Jeff Mills is not the first prolific African American to have found most of his success outside of the United States. Having been collectively responsible for the birth of Techno in Detroit, much of his career evolved as a result of an overwhelming support by both the European underground and artistic communities.
Mills started out as "The Wizard," hosting a popular radio show in Detroit,
co-founding The Underground Resistance (a Techno collective), and serving as a resident DJ at many Michigan clubs, including The Nectarine Ballroom. This led to residencies in New York City at the notorious Limelight, and in notorious Berlin at Tresor, followed by the creation of his label Axis Records with Robert Hood in Chicago. He has collaborated with orchestras, reimagined music for films (including the silent classic Metropolis), and was named the Ordre des Arts et des Lettres by the French Ministry of Culture. And this barely scratches the surface of his accomplishments over the last thirty years.
Though Mills can still make the dance floor explode, much of his current work is beyond it, pushing the boundaries and possibility of what electronic music could be. At the moment, he is engulfed in various artistic and experimental projects, from his recent performance with the BBC Symphony Orchestra, to composing new music in the former studio of Dutch painter Rembrandt during this past Amsterdam Dance Event. Looking towards the future, Jeff Mills is still trying new things, while staying true to his initial desires to simply, create art.
During this year's Amsterdam Dance Event, Jeff Mills presented Time Tunnel, an audiovisual spectacle inside of a football sized warehouse. Mills played a continuous 6 hour set, billed as "a recreation of time travel through sound," as a sold out crowd danced until morning.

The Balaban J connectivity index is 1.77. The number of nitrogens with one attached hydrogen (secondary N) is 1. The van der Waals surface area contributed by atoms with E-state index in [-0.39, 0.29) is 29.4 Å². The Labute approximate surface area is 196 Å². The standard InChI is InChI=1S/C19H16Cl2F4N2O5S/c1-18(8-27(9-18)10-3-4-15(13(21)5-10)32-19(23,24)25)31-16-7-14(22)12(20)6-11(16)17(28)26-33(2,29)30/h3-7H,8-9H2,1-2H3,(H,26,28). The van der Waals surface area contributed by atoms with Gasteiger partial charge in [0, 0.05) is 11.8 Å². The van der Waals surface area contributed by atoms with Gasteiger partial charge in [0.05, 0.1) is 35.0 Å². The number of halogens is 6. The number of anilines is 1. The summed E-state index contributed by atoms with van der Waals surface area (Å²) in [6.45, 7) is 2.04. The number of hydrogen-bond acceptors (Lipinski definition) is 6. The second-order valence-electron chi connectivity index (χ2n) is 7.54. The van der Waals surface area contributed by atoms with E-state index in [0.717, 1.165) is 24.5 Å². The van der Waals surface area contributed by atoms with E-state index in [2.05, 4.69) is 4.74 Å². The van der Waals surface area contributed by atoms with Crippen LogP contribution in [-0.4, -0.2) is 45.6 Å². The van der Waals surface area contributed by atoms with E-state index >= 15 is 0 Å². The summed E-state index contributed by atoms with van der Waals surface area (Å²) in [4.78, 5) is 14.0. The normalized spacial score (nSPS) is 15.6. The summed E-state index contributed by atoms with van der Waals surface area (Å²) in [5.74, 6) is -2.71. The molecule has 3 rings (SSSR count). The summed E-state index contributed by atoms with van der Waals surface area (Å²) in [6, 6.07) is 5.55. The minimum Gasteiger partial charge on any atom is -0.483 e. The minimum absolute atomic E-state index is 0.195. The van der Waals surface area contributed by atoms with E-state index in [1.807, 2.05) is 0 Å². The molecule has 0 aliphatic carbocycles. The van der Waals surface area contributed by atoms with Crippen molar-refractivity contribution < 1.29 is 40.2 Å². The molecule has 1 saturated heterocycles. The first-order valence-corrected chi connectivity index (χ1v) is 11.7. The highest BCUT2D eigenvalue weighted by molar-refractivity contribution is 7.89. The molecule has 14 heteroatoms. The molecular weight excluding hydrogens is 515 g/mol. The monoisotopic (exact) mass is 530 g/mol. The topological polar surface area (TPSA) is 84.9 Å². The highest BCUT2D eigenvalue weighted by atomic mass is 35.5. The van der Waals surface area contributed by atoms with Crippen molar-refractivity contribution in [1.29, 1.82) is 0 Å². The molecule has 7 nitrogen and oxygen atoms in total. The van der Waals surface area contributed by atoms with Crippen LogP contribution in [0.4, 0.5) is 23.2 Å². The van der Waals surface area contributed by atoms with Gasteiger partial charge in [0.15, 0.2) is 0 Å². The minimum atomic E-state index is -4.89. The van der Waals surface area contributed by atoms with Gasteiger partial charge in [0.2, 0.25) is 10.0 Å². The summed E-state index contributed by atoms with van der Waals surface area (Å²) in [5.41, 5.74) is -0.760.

I spoke with Jeff Mills this Fall while he was in Chicago on a short break from touring. He is centered, intelligent, and speaks with a soft, yet authoritative tone. The kind of energy that is calm, but capable of great power.
How did Time Tunnel come to be?
"We developed the concept in Paris, introduced it and then did a two year residency at the Moulin Rouge. I wanted to create a dance party mixed with theatrics, so I was thinking of all the places where this was already happening, where people were used to entertainment. I thought Vegas, Macau, Singapore. I decided on the Moulin Rouge, and they let us bring in props.
The point was to see what other things could be possible. In electronic there is a lot of room to introduce and try new things. This was a model for what could happen through integration of Cirque du Soleil, or what could happen on Broadway, but when you still want people to dance.
This was the seventh edition in Amsterdam. I'm not sure how many more we will do because its a tedious set up and construction process and I have other ideas and different concepts. Maybe less dance music and more theater, including actors speaking to the audience. These examples show what is possible and what is not possible. Maybe someone will remember the experience of the tunnel and use it to create their own ideas."
Why do you think Techno started in Detroit?
"In general, the African American community has always been social, and music is a part of that. Detroit between the 1940's and 60's was very much a social place. I grew up surrounded by parents and relatives, used to having house parties. Music was a part of this and affected me and my brothers. There were so many influences, between Motown and the radio, Chicago...it's not surprising the sound came from a group of young black men in Detroit."